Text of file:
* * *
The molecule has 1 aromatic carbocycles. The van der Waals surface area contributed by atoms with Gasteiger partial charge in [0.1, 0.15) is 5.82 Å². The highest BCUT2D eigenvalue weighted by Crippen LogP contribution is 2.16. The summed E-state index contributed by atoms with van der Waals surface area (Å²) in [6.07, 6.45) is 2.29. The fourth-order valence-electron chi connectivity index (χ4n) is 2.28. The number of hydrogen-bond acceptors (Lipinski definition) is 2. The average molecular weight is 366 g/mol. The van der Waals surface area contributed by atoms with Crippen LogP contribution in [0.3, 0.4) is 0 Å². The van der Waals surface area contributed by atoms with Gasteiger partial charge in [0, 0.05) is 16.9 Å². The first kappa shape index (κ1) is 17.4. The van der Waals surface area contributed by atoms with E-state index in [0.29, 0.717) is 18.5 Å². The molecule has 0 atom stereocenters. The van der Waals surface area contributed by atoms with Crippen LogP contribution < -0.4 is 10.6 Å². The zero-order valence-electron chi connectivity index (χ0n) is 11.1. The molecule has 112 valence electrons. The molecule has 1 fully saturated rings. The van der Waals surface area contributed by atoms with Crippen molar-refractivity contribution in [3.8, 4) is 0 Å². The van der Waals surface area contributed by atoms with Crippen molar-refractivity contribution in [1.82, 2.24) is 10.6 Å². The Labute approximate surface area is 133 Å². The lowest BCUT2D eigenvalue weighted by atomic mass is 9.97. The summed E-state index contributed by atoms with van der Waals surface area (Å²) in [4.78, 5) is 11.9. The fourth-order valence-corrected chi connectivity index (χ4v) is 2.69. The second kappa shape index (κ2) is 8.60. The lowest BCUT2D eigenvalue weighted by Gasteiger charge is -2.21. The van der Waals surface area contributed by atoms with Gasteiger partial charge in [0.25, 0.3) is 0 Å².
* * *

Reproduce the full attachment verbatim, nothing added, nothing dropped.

The molecule has 1 aromatic carbocycles. The van der Waals surface area contributed by atoms with Gasteiger partial charge in [0.1, 0.15) is 5.82 Å². The highest BCUT2D eigenvalue weighted by Crippen LogP contribution is 2.16. The summed E-state index contributed by atoms with van der Waals surface area (Å²) in [6.07, 6.45) is 2.29. The fourth-order valence-electron chi connectivity index (χ4n) is 2.28. The number of hydrogen-bond acceptors (Lipinski definition) is 2. The average molecular weight is 366 g/mol. The van der Waals surface area contributed by atoms with Crippen LogP contribution in [0.3, 0.4) is 0 Å². The van der Waals surface area contributed by atoms with Gasteiger partial charge in [0, 0.05) is 16.9 Å². The first kappa shape index (κ1) is 17.4. The van der Waals surface area contributed by atoms with E-state index in [0.29, 0.717) is 18.5 Å². The molecule has 0 atom stereocenters. The van der Waals surface area contributed by atoms with Crippen LogP contribution < -0.4 is 10.6 Å². The zero-order valence-electron chi connectivity index (χ0n) is 11.1. The molecule has 112 valence electrons. The molecule has 1 fully saturated rings. The van der Waals surface area contributed by atoms with Crippen molar-refractivity contribution in [3.8, 4) is 0 Å². The van der Waals surface area contributed by atoms with Crippen molar-refractivity contribution in [1.82, 2.24) is 10.6 Å². The Labute approximate surface area is 133 Å². The lowest BCUT2D eigenvalue weighted by atomic mass is 9.97. The summed E-state index contributed by atoms with van der Waals surface area (Å²) in [4.78, 5) is 11.9. The fourth-order valence-corrected chi connectivity index (χ4v) is 2.69. The second kappa shape index (κ2) is 8.60. The lowest BCUT2D eigenvalue weighted by Gasteiger charge is -2.21. The van der Waals surface area contributed by atoms with Gasteiger partial charge in [0.25, 0.3) is 0 Å².